Cyclical generational attitudes continue to reverberate throughout the world and are still having adverse effects on unique communities which makes me wonder, what are people actually afraid of? This systematic social programming has the aim of wanting people to fear anything that is different.
Consequential regulations are the only way to keep control over the masses. In art there are no boundaries, no limits as to where you can take a concept. Is there something dangerous about realising creative potential? If armed by unadulterated creativity could we perhaps make a new world?
I speak with good friend Rab G.P Lewin [photographer] who was apart of the art community in Germany in the 90s. It's in this conversation I realised that art epicentres will always have to fight against whatever upper echelon is in charge with bigger motivations connected to the interest of their profits.
was the art scene big at that time?
massive. nearly 20,000 squatting in East Berlin.
The squats were too radical so they crushed every house that couldn't legalise in time. they evicted a street in Mainzerstr in 1991. it took 5000 cops, three days to get them out. the street was evaluated as a counter revolutionary threat to the state.
what was in the air in Berlin at that time?
what was it actually like atmospherically?
we fought against gentrification and now that threat is so real it's actual local government policy now.
funnily enough the arts are to blame for this
make somewhere cool
the rent goes up
more recently it's the detrimental air b&b effect that everywhere is complaining about now.
I can't do what I call 'centres of cool' anymore.
I prefer obscure environments and I adapt my creative process to my immediate surroundings.
are there elements to your creative process that have remained now as they were in the 90s or as with your surroundings does it always change?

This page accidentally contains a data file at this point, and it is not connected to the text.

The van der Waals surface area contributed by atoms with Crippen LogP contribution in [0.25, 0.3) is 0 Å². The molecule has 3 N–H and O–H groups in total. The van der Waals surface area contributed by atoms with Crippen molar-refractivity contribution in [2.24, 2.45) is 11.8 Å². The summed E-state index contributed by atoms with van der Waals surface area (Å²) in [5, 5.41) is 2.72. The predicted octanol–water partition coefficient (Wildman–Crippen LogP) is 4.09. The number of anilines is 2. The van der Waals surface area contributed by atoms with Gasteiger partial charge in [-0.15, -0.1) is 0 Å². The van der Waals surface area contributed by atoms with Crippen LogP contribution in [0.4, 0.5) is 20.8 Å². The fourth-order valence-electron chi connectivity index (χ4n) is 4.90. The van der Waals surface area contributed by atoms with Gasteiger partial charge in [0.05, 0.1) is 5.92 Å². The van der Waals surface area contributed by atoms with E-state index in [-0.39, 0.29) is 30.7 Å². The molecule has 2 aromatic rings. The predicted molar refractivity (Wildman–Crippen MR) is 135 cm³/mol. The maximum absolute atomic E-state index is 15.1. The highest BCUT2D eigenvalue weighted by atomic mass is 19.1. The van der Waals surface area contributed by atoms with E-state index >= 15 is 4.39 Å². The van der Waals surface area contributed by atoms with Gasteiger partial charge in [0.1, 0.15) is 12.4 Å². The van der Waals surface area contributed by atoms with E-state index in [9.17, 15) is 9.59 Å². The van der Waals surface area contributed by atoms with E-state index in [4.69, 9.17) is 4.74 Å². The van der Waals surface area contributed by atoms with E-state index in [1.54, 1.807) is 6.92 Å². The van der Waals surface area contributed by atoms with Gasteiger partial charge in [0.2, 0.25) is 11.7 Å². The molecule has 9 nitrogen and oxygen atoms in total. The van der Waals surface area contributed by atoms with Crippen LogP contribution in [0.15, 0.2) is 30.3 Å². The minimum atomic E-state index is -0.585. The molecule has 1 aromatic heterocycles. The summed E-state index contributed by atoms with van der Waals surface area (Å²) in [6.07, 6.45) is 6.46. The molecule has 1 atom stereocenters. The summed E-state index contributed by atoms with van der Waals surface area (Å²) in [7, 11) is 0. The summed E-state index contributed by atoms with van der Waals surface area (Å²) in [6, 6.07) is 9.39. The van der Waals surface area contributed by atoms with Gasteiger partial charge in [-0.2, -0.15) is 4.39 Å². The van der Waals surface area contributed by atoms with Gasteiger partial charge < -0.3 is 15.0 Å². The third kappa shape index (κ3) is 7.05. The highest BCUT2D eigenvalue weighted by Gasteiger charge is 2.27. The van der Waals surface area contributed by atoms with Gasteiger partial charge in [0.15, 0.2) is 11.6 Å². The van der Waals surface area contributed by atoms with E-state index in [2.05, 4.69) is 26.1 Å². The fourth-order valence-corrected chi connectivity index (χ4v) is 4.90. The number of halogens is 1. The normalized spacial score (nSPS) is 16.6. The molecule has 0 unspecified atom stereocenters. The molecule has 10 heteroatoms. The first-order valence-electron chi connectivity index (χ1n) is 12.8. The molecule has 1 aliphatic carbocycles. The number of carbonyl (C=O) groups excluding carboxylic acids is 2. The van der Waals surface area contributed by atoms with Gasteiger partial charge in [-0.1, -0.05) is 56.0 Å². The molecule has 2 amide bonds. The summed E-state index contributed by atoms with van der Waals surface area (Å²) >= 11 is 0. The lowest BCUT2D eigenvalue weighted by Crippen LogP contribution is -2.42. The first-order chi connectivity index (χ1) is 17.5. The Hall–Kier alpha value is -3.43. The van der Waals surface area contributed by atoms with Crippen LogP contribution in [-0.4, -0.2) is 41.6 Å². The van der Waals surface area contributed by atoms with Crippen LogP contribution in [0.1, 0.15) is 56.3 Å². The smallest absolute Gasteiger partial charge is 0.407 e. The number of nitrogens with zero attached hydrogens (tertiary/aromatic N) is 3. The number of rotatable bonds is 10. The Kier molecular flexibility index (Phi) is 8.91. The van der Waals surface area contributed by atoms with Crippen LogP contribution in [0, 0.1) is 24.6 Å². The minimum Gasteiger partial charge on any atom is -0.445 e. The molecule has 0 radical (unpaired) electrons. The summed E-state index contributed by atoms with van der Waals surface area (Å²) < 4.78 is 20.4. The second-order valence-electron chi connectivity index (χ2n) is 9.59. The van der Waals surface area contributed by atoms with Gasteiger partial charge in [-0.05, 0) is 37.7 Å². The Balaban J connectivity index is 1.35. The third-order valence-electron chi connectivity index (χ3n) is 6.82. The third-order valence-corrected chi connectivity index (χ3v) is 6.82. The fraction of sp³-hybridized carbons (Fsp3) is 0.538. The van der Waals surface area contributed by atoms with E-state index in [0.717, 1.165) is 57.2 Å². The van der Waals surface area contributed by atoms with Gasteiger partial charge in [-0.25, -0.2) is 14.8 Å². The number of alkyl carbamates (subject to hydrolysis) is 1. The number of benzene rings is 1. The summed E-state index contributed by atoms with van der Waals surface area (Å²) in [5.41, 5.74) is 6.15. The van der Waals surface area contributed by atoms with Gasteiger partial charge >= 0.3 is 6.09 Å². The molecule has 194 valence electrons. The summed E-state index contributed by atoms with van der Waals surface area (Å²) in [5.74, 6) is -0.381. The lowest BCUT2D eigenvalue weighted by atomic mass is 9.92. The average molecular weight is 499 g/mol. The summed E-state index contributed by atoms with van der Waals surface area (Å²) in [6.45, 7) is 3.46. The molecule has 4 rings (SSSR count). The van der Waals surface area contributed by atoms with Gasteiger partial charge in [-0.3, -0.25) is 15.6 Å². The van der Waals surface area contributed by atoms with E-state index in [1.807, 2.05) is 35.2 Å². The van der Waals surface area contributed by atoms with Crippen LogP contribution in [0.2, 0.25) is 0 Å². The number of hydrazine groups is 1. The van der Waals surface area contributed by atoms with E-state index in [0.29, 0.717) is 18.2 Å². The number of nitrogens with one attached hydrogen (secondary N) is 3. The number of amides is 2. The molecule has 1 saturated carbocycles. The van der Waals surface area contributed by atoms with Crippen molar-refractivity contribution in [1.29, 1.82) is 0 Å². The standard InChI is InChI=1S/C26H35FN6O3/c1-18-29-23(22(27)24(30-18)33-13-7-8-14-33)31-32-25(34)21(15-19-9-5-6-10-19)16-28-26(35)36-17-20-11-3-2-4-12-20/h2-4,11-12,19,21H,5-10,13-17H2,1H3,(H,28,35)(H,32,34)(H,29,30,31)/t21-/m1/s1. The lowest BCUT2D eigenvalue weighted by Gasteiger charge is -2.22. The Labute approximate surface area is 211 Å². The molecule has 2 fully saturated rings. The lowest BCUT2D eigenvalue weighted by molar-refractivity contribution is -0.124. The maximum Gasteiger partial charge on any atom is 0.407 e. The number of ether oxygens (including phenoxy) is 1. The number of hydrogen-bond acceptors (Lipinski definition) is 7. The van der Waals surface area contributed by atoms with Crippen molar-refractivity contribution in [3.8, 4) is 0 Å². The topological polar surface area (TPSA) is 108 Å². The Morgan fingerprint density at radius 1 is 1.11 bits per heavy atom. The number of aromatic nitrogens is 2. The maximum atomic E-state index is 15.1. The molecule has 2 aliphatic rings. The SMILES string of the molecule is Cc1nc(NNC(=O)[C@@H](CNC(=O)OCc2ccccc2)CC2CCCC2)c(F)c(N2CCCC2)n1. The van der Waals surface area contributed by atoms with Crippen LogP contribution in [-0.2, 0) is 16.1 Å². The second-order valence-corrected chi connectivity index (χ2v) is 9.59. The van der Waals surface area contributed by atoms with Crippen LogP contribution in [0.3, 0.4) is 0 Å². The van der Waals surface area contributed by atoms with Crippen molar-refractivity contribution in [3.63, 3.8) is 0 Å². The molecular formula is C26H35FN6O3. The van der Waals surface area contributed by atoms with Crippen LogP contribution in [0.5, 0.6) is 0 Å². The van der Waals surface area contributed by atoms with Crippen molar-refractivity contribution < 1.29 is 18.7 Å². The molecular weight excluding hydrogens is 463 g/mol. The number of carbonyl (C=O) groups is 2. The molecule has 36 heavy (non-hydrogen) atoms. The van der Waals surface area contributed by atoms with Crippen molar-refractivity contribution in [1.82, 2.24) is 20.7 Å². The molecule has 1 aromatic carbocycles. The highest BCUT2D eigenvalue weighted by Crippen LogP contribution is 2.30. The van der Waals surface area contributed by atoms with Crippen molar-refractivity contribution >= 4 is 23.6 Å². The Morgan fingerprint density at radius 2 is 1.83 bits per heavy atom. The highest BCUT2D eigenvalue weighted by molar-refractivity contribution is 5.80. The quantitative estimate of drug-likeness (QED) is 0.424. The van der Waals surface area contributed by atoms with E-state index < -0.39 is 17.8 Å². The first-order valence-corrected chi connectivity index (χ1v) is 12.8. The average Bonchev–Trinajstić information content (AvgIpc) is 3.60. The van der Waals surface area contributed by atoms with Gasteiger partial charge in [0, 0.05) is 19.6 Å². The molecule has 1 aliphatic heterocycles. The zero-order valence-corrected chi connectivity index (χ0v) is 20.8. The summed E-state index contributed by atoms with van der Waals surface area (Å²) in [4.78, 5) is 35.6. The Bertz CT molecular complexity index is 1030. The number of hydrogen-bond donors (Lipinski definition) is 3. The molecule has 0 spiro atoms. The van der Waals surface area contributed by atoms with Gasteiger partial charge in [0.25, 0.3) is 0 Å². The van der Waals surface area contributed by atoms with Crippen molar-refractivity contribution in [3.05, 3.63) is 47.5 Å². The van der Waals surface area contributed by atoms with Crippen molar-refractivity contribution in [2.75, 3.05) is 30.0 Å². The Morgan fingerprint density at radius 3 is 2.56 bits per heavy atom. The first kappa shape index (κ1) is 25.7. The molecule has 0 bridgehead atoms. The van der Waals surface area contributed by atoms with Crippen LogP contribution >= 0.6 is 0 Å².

going from Berlin to Wellington felt like a great leap backwards at the beginning. I could never rely on photography to survive on.
creativity is a poverty trap so I had to concentrate on other areas to survive like vintage and retro dealing but at the same time I utilised these influences back to my camera.
I'm probably a lot more serious about my work now in the last few years but that's also due to my work being published and recognised now.
'Creativity is a poverty trap' is an interesting line to me. It essentially is. The business is creating physical manifestations of concepts & ideas unique to you which are usually very personal. There's no market for art. There's also no promise of steady cash flow needed to sustain a life. Paintings which feature trees don't have their own specific retail price like most products. It's risky business declaring that you are going to try and make a living through your own means, your own creations.
Business in general is a creative art form. You see a niche market, you activate a plan to generate money. Through this creation, you are able to use products to then maintain a steady income which then opens opportunities for expansion to then the development of sectors to improve the operations and make the whole machine run better. Artists have to do this all by themselves.
I see the uprising of a free living situation as the only thing possible in order to do art and survive. It’s interesting that when there is a general revolutionary thought which challenges an implemented and authoritarian notion, the end result is events like France right now & the Occupy Movement. Shutting these thoughts down is actually cutting the world off to becoming a better place. Artists are our only hope in this very mundane, black or (not and) white world.
I see a very strong and powerful middle finger in 90s Berlin which saw their revolution have a strong influence to the laws still governing today. I think that documentation of scenes like this are important to the history of movements as we knew them. They need to enact as bookmarks for how the uprising looked like given the circumstances - did they increase in power or just straight up change things? There will always be the resulted anomalies. I asked Rab how important it is to him (that scenes be documented).
my contemporaries who also recorded the antics are a modest unassuming bunch. I think at the time we just nonchalantly took photos for amusement but also